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Gay Rights: Call on Lithuanian parliament to reject homophobic 'Section 28' bill

Stonewall warns of repeating ‘tragedy’ of Section 28

Amnesty International is calling on members of Lithuania’s parliament to reject a bill that would introduce “Section 28”-style measures in the Baltic state.

Tomorrow (14 July) the Lithuanian parliament (the Seimas) is set to consider a highly controversial law which would ban from Lithuanian schools and public places materials that “agitate for homosexual, bisexual and polygamous relations”.

On 16 June the “Law on the Protection of Minors against the Detrimental Effects of Public Information” was passed by the Lithuanian parliament, but earlier this week (7 July) the parliament voted to reconsider the legislation after the country’s president, Valdas Adamkus, vetoed the law at the end of last month. The fear is that the parliament will again vote the bill through - overturning the presidential veto.

Campaigners for LGBTI equality, including Amnesty International and Stonewall, have denounced the measures as a clear infringement of freedom of expression and non-discrimination, and see the law as an echo of the notorious Section 28 provisions introduced in the United Kingdom in the 1980s.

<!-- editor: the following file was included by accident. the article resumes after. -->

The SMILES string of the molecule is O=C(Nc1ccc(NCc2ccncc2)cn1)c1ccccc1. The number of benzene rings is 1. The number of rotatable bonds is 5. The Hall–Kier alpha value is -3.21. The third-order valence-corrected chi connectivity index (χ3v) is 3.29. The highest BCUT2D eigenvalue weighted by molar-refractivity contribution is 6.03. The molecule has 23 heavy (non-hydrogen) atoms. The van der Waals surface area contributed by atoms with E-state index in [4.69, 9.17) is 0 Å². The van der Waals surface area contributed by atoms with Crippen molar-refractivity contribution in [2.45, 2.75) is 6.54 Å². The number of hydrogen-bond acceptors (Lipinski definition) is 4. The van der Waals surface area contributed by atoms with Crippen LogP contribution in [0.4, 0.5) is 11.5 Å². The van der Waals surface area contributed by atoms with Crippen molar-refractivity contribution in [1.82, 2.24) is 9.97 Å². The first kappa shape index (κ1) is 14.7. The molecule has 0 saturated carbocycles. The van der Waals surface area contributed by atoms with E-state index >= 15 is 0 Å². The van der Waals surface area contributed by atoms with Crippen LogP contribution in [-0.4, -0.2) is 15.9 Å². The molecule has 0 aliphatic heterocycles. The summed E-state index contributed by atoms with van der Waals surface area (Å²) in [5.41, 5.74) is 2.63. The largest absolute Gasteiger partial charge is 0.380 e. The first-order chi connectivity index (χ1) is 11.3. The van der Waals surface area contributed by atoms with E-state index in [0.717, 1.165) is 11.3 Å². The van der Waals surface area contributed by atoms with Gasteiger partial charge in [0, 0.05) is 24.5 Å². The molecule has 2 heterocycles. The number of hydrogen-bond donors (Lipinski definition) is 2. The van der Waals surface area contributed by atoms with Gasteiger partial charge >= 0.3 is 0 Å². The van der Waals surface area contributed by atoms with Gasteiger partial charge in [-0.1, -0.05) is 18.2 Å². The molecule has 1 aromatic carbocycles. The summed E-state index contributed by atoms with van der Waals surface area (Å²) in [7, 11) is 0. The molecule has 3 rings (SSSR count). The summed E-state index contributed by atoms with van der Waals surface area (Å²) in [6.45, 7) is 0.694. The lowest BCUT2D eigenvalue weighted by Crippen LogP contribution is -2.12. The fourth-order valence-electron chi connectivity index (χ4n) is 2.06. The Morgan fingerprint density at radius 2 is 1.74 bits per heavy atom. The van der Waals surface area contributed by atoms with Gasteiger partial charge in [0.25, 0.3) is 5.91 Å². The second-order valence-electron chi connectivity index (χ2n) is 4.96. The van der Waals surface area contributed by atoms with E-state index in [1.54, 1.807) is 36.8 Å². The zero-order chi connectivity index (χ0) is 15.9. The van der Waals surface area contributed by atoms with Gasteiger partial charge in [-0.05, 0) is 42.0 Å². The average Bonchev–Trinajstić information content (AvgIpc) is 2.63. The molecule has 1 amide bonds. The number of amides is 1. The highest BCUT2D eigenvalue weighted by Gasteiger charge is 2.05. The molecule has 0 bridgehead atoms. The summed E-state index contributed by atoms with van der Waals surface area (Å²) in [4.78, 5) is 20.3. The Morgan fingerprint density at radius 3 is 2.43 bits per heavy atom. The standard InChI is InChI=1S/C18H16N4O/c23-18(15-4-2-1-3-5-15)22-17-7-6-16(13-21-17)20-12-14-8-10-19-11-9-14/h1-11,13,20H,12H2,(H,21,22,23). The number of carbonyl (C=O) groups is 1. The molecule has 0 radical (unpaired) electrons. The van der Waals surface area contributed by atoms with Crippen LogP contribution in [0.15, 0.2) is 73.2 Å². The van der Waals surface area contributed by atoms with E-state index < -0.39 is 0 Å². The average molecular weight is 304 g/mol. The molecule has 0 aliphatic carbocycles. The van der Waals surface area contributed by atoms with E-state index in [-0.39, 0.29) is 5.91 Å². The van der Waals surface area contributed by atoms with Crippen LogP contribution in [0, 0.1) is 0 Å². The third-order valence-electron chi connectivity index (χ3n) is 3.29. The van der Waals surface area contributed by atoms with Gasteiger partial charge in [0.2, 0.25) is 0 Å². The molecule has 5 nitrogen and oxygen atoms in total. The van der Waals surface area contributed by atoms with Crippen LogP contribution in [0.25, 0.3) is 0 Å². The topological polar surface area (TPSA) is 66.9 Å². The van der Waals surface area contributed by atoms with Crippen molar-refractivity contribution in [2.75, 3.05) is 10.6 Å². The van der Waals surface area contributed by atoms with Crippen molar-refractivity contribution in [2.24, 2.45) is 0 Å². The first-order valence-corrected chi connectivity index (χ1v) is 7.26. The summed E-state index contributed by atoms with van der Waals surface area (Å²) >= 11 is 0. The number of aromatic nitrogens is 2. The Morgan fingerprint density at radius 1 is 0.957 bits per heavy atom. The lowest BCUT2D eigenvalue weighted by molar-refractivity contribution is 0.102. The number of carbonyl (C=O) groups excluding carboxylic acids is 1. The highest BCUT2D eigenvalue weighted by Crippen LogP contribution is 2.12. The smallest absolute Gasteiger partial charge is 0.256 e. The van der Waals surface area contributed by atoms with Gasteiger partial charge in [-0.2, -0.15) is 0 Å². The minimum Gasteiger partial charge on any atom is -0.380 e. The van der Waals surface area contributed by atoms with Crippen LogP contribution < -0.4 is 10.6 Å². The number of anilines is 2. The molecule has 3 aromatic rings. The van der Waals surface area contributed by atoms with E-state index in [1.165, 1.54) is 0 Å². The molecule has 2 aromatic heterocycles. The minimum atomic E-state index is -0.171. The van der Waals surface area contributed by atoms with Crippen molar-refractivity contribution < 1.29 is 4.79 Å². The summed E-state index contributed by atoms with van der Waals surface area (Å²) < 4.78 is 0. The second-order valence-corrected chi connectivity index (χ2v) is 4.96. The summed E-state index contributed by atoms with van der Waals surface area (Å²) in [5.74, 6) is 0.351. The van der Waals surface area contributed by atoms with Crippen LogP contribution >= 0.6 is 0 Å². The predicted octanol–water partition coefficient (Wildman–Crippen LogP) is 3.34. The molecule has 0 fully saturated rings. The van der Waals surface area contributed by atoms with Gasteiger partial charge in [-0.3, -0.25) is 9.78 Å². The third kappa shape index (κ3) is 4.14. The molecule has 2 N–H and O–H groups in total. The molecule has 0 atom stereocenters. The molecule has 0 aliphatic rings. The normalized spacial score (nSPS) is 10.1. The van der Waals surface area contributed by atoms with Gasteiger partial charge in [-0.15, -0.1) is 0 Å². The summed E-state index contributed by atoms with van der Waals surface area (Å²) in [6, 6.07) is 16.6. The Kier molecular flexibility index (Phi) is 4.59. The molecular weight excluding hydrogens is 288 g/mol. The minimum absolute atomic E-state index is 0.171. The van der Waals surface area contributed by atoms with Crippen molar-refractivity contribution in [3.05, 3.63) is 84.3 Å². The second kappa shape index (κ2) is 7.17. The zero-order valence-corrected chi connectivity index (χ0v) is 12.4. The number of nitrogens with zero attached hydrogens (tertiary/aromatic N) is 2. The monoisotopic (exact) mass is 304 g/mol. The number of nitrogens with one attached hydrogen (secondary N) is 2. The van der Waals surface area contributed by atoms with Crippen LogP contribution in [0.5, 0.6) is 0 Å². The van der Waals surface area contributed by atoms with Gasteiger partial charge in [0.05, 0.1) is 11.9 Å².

Amnesty International UK Director Kate Allen said:

“It would be a deeply retrograde step if the Lithuanian parliament supports these flagrantly discriminatory measures. A retrograde step for LGBT people in Lithuania, and a retrograde step for this emerging Baltic country.

“The Seimas should learn the lesson of Britain’s disastrous experience over Section 28 and reject these hateful homophobic measures out of hand.”

Stonewall Chief Executive Ben Summerskill said:

“By stigmatising gay people as it did, Section 28 did significant and lasting damage to countless thousands of young people in this country. It would be deeply worrying if a similar tragedy were perpetrated in Lithuania in 2009.”

Amnesty International has launched an “urgent action” campaign ( ) and its supporters are contacting the Speaker of the Lithuanian parliament urging him to ensure that any legislation in the country guarantees freedom of expression without discrimination. Amnesty supporters are also contacting the Lithuanian Committee on Education, Science and Culture, and the country’s Committee on Human Rights.

Amnesty has been particularly active in defending LGBT rights in the Baltic region in recent years and for the past three years the organisation has supported local groups in defying homophobic threats during the staging of “Pride” events in Riga, Latvia.

Call on Lithuania's parliament to reject this homophobic law. /b>

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